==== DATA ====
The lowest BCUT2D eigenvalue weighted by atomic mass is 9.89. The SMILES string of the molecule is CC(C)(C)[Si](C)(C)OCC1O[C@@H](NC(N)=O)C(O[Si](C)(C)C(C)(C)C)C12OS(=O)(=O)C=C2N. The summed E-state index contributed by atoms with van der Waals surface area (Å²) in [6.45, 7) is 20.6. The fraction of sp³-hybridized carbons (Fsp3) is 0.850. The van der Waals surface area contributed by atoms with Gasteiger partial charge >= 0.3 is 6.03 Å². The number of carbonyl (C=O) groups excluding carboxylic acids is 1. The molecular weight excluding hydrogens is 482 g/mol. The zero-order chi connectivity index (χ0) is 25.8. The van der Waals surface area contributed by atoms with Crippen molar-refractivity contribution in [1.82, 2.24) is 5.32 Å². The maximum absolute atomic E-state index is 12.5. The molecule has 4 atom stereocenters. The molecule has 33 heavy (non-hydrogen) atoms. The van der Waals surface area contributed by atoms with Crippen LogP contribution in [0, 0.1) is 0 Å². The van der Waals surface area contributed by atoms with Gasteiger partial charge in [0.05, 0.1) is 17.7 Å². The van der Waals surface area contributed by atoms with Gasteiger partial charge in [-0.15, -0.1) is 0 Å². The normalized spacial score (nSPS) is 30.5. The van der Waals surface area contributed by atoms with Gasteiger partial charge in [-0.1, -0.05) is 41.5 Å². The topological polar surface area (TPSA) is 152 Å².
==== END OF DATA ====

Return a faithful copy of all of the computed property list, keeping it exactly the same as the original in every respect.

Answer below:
The lowest BCUT2D eigenvalue weighted by atomic mass is 9.89. The SMILES string of the molecule is CC(C)(C)[Si](C)(C)OCC1O[C@@H](NC(N)=O)C(O[Si](C)(C)C(C)(C)C)C12OS(=O)(=O)C=C2N. The summed E-state index contributed by atoms with van der Waals surface area (Å²) in [6.45, 7) is 20.6. The fraction of sp³-hybridized carbons (Fsp3) is 0.850. The van der Waals surface area contributed by atoms with Gasteiger partial charge >= 0.3 is 6.03 Å². The number of carbonyl (C=O) groups excluding carboxylic acids is 1. The molecular weight excluding hydrogens is 482 g/mol. The zero-order chi connectivity index (χ0) is 25.8. The van der Waals surface area contributed by atoms with Crippen molar-refractivity contribution in [1.82, 2.24) is 5.32 Å². The maximum absolute atomic E-state index is 12.5. The molecule has 4 atom stereocenters. The molecule has 33 heavy (non-hydrogen) atoms. The van der Waals surface area contributed by atoms with Crippen LogP contribution in [0, 0.1) is 0 Å². The van der Waals surface area contributed by atoms with Gasteiger partial charge in [0.05, 0.1) is 17.7 Å². The van der Waals surface area contributed by atoms with Gasteiger partial charge in [-0.15, -0.1) is 0 Å². The normalized spacial score (nSPS) is 30.5. The van der Waals surface area contributed by atoms with Gasteiger partial charge in [-0.1, -0.05) is 41.5 Å². The topological polar surface area (TPSA) is 152 Å².